Luckily, I am only a couple of miles on fairly flat terrain from a rest area. However, while I am coasting into the rest area I hear on the radio a tornado warning for this region. So do I stay or do I go? Well, I stop and call Ryder Rent-a-truck. They come out within two hours and we discover the problem is some frayed wires from the trailer to the truck. How this screwed up my brakes I still don't understand except it may have shorted out the whole hydaulic system. With this problem fixed, I make it the rest of the way to Philly and to my sister-in-law's house.
After getting a good night's sleep we went over to our new rental house. My sister-in-law insisted the front lawn was wide enough in which to turn the truck around. It was not. So I ended up parking the truck sideways between two big trees. I figure after I unload the car, I would maneuver and get the truck turned around. We then went to inspect the house.
While doing the walk-through to note any damage before we moved in, the skies opened up. Since the house is located between the Delaware River and a canal, the ground was kind of soft and moist to begin with. With the additional rain, the truck proceeded to sink up to its axles in mud. We unloaded the car, detached the car carrier and unloaded the truck. Even with the truck empty, we were still stuck, so I had to get a tow truck to winch me out. I then got rid of the truck. Now I started unpacking things and I hooked up the washer and dryer. However, I didn't hook up the washer properly so when I did the first load the drain pipe came loose and I had a basement full of water.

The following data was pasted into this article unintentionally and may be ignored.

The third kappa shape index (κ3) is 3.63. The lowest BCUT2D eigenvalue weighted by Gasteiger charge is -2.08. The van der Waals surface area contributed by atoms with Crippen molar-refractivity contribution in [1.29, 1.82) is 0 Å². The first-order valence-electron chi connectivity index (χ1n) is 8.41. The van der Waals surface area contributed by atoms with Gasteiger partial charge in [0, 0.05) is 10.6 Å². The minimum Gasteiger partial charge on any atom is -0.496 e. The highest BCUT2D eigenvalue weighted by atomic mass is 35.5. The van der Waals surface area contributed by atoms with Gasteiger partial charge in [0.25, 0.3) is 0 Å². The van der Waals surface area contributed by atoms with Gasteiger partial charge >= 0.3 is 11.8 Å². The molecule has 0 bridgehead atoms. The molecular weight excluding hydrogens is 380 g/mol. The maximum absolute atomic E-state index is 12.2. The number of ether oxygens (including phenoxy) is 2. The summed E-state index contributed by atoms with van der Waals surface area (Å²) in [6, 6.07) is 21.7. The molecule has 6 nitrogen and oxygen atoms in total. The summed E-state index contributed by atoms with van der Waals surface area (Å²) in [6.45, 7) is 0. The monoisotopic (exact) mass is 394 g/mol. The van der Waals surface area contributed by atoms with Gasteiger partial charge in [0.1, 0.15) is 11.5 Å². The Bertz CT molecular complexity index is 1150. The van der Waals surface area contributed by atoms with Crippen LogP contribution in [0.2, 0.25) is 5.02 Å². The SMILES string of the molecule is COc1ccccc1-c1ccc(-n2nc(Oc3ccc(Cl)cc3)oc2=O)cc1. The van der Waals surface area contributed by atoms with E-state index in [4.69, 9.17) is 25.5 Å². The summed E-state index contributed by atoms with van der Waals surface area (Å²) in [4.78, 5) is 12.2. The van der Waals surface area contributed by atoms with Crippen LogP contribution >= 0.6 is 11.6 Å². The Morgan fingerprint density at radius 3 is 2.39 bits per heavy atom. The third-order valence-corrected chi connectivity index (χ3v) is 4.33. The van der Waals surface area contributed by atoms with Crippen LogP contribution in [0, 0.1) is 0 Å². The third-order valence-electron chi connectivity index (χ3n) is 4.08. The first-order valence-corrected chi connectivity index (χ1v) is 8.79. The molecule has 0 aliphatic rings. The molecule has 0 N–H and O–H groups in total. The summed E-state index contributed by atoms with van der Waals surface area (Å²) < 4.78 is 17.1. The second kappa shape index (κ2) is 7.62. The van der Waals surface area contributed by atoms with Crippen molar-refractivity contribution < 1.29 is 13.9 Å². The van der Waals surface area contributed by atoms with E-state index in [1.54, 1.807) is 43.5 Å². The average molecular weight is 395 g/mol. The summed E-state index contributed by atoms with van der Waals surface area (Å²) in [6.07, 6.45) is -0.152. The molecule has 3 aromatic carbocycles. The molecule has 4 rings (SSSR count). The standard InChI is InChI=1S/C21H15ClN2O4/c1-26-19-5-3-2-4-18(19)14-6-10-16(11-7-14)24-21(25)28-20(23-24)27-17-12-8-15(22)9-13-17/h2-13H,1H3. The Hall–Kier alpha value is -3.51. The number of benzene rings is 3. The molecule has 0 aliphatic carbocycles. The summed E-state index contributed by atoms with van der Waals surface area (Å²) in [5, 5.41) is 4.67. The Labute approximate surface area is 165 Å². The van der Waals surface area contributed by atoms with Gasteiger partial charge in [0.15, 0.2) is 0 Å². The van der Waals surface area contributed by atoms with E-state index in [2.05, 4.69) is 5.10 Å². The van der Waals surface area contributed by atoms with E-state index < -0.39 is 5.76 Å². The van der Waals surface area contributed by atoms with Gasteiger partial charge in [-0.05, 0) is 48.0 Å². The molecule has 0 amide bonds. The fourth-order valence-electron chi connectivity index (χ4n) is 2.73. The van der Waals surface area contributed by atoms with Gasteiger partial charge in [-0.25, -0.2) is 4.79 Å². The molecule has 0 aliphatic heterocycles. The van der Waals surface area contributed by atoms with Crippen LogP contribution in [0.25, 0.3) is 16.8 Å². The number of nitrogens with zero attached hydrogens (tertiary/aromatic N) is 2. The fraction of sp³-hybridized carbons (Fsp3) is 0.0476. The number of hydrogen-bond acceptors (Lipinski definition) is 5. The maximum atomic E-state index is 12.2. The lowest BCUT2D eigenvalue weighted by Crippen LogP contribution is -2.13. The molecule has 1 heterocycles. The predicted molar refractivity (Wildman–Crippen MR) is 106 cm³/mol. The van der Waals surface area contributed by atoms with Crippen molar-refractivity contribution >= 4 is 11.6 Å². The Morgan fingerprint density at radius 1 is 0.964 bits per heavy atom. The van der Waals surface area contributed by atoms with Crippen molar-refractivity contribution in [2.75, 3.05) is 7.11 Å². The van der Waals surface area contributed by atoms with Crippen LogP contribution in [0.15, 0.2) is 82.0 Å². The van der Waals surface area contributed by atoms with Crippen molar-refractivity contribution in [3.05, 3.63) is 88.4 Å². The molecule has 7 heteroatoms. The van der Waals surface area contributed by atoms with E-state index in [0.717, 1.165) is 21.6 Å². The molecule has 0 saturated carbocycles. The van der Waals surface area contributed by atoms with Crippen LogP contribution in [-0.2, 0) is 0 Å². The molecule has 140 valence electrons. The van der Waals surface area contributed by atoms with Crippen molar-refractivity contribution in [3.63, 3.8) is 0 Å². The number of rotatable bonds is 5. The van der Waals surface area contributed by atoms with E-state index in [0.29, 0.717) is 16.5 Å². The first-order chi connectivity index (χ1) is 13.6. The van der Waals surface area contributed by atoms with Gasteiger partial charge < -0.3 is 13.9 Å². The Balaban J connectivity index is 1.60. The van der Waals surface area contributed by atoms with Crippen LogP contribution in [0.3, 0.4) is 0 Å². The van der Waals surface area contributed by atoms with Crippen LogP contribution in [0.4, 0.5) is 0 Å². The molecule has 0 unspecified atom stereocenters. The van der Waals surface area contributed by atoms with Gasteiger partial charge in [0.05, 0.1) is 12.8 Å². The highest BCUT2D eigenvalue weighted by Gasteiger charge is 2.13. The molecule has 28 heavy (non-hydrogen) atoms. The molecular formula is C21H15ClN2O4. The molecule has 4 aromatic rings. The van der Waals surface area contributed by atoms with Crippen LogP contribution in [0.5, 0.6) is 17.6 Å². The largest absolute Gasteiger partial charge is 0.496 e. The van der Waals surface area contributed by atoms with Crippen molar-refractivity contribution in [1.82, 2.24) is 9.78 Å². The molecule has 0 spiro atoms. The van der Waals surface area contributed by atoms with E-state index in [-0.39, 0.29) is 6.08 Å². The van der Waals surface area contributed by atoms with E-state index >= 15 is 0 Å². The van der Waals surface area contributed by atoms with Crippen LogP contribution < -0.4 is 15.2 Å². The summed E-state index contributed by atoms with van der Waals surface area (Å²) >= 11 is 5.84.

My first purchase upon returning to the East Coast was air conditioner. However, the wiring in my house is a little suspect. Running the air conditioner all night seems to make the hot water heater trip. So I have a choice--do I want to sleep well or do I want a hot shower in the morning?
The house, in a word, is quaint or rustic. There is plenty of land, along with a barn and four horse stalls. However this idyllic scene is interrupted by the I-95 bridge, which is next to the house. Every time a truck goes over the bridge and hits the bridge road joint, the whole house rattles.
The bridge also seems to be a lightening rod. We have already lost power three times. The storm last Saturday night caused a big old locust tree to come down. This took out all the power, the phone and cable lines. It also destroyed the fenced yard that we wanted for the dog. The tree also landed in the driveway, which makes getting in and out difficult. I've been trying for three days to get a hold of my landlady to see what she wants to do. But all I've gotten is her answering machine. Just my luck, she's probably away on vacation.
Oh, well, it's only for nine months. We shall see.